4 Signs Of Tire Damage That Mean You Shouldn’t Drive On Them

Your tires, as a set, are one of those things you probably don’t give much thought to. Unless, of course, something goes wrong with your tires. Then they will suddenly be all you think about.

To prevent a tire emergency, it’s vital that you can identify signs of serious tire damage. When you can recognize this damage, you’ll be able to know when your car’s not safe to drive, avoiding a potential accident in the process. To help make you more aware, here are four signs of tire damage that mean you shouldn’t drive on them.

Cracks

If you notice cracks anywhere on your tires, it’s important to have it towed to have the tires replaced as soon as possible. Cracks are usually indicative of rubber that has dried out to the point that it is separating from itself. This is caused by age, overinflating the tires, exposure to weather, and a variety of other factors. The risk is that the tire may separate completely, leading to a blowout that could cause you to lose control of your vehicle.

Low Tread

The tread on a new tire appears to be a mesmerizing design thought up by some type of abstract artist. In reality, a tire’s tread is a scientific marvel, as each groove and notch is necessary to help divert moisture away from the tire to help you maintain traction in wet conditions.

When the tread gets low, therefore, you put yourself at great risk if you drive your vehicle, especially in wet driving conditions. Try this: if you put a penny in one of the grooves and you can see the top of Abraham Lincoln’s head, then don’t even think about driving your vehicle.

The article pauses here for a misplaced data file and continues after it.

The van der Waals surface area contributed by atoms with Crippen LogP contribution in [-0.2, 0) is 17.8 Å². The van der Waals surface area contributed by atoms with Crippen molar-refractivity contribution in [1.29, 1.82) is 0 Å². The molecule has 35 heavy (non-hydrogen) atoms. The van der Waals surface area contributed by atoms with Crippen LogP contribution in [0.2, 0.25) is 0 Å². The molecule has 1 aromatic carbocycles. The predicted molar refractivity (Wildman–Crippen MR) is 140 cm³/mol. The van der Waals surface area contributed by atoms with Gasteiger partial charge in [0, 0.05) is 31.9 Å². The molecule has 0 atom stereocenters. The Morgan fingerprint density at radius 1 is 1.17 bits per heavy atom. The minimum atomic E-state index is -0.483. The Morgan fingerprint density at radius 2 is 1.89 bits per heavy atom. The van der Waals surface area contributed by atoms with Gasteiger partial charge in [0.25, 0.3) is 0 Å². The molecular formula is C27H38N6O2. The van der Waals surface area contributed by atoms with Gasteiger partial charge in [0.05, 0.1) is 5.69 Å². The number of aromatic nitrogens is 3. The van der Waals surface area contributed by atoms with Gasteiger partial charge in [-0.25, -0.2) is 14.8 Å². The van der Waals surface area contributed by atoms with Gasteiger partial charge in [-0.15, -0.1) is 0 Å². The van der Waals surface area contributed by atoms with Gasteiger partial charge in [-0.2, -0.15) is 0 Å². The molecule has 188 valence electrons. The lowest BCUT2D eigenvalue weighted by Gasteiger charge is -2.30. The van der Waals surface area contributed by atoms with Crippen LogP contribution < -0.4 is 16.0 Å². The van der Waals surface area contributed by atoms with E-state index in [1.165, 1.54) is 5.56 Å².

Hissing Sound

Sometimes, there is a large enough puncture in your tire that you can actually hear the air rushing out. If this is true of your tire, you definitely shouldn’t drive your vehicle, even if there are tire dealers nearby, as the tire will probably be flat before you’re able to make it even a few miles down the road. Sudden air loss could be caused by a failed valve stem or by damage due to striking a piece of debris.

Roaring Sound

If you notice a roaring sound when you’re traveling at high speeds, it’s time to stop driving your vehicle until you can have your tires repaired. In many cases, this sound is caused by a lack of tire pressure, which causes too much of the surface of the tire to come into contact with the road. As the tire rolls along the road, the normal amount of road noise is amplified, leading to the roaring noise in the cabin. If your tires normally have adequate air pressure, it’s likely you have a leak of some kind that needs to be repaired.

Your tires are an absolutely crucial part of your safety on the road. If you suspect that you have a problem with one or more of your tires, don’t risk driving on them. Instead, wait for your roadside assistance provider to get to your location, inspect your tires, and let you know what the problem is and if it’s safe to drive your vehicle.

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